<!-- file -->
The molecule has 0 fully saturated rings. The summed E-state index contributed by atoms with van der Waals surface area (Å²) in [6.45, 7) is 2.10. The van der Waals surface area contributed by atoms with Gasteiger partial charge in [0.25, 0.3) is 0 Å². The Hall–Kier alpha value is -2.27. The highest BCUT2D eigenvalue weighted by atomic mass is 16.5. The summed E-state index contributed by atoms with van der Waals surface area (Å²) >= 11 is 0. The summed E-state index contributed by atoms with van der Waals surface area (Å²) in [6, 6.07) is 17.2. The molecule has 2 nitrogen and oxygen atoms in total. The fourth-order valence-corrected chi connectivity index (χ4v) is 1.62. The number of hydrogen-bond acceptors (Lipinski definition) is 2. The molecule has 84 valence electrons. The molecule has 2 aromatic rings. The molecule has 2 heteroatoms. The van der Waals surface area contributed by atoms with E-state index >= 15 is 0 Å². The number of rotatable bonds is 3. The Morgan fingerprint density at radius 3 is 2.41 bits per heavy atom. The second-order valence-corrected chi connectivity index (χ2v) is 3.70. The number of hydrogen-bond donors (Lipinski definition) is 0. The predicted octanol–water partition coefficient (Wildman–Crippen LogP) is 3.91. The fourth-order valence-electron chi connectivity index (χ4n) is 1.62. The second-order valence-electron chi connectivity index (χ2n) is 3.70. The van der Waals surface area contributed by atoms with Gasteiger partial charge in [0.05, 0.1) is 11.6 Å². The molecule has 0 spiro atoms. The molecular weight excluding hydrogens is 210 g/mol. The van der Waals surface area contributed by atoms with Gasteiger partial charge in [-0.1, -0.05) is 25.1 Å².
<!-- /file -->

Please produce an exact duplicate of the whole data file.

The molecule has 0 fully saturated rings. The summed E-state index contributed by atoms with van der Waals surface area (Å²) in [6.45, 7) is 2.10. The van der Waals surface area contributed by atoms with Gasteiger partial charge in [0.25, 0.3) is 0 Å². The Hall–Kier alpha value is -2.27. The highest BCUT2D eigenvalue weighted by atomic mass is 16.5. The summed E-state index contributed by atoms with van der Waals surface area (Å²) >= 11 is 0. The summed E-state index contributed by atoms with van der Waals surface area (Å²) in [6, 6.07) is 17.2. The molecule has 2 nitrogen and oxygen atoms in total. The fourth-order valence-corrected chi connectivity index (χ4v) is 1.62. The number of hydrogen-bond acceptors (Lipinski definition) is 2. The molecule has 84 valence electrons. The molecule has 2 aromatic rings. The molecule has 2 heteroatoms. The van der Waals surface area contributed by atoms with E-state index >= 15 is 0 Å². The number of rotatable bonds is 3. The Morgan fingerprint density at radius 3 is 2.41 bits per heavy atom. The second-order valence-corrected chi connectivity index (χ2v) is 3.70. The number of hydrogen-bond donors (Lipinski definition) is 0. The predicted octanol–water partition coefficient (Wildman–Crippen LogP) is 3.91. The fourth-order valence-electron chi connectivity index (χ4n) is 1.62. The second-order valence-electron chi connectivity index (χ2n) is 3.70. The van der Waals surface area contributed by atoms with Gasteiger partial charge in [0.05, 0.1) is 11.6 Å². The molecule has 0 spiro atoms. The molecular weight excluding hydrogens is 210 g/mol. The van der Waals surface area contributed by atoms with Gasteiger partial charge in [-0.1, -0.05) is 25.1 Å².